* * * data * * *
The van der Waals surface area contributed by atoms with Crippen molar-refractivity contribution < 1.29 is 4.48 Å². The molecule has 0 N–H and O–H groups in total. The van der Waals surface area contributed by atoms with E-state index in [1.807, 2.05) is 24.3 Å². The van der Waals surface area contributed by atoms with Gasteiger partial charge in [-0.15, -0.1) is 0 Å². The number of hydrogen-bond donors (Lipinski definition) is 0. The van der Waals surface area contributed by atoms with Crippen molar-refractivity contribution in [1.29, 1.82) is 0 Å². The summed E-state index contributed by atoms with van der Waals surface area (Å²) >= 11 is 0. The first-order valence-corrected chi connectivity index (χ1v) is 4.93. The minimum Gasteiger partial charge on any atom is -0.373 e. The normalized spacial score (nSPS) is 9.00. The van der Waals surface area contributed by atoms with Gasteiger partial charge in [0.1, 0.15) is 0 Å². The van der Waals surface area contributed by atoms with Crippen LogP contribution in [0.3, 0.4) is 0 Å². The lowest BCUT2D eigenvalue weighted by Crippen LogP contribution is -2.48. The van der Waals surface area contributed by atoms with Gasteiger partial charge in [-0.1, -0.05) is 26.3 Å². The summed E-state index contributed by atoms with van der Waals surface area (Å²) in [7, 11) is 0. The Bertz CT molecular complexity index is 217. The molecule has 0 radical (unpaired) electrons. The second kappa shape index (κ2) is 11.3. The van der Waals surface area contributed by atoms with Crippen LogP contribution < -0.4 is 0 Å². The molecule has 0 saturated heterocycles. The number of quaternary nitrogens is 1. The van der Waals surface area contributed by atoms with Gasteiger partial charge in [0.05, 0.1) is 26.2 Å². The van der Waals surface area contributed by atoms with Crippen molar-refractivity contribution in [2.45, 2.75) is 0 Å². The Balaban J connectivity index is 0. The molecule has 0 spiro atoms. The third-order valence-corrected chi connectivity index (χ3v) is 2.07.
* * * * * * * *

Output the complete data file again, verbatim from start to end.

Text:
The van der Waals surface area contributed by atoms with Crippen molar-refractivity contribution < 1.29 is 4.48 Å². The molecule has 0 N–H and O–H groups in total. The van der Waals surface area contributed by atoms with E-state index in [1.807, 2.05) is 24.3 Å². The van der Waals surface area contributed by atoms with Gasteiger partial charge in [-0.15, -0.1) is 0 Å². The number of hydrogen-bond donors (Lipinski definition) is 0. The van der Waals surface area contributed by atoms with Crippen molar-refractivity contribution in [1.29, 1.82) is 0 Å². The summed E-state index contributed by atoms with van der Waals surface area (Å²) >= 11 is 0. The first-order valence-corrected chi connectivity index (χ1v) is 4.93. The minimum Gasteiger partial charge on any atom is -0.373 e. The normalized spacial score (nSPS) is 9.00. The van der Waals surface area contributed by atoms with Gasteiger partial charge in [0.1, 0.15) is 0 Å². The van der Waals surface area contributed by atoms with Crippen LogP contribution in [0.3, 0.4) is 0 Å². The lowest BCUT2D eigenvalue weighted by Crippen LogP contribution is -2.48. The van der Waals surface area contributed by atoms with Gasteiger partial charge in [-0.1, -0.05) is 26.3 Å². The summed E-state index contributed by atoms with van der Waals surface area (Å²) in [7, 11) is 0. The Bertz CT molecular complexity index is 217. The molecule has 0 radical (unpaired) electrons. The second kappa shape index (κ2) is 11.3. The van der Waals surface area contributed by atoms with Crippen LogP contribution < -0.4 is 0 Å². The molecule has 0 saturated heterocycles. The number of quaternary nitrogens is 1. The van der Waals surface area contributed by atoms with Gasteiger partial charge in [0.05, 0.1) is 26.2 Å². The van der Waals surface area contributed by atoms with Crippen molar-refractivity contribution in [2.45, 2.75) is 0 Å². The Balaban J connectivity index is 0. The molecule has 0 spiro atoms. The third-order valence-corrected chi connectivity index (χ3v) is 2.07.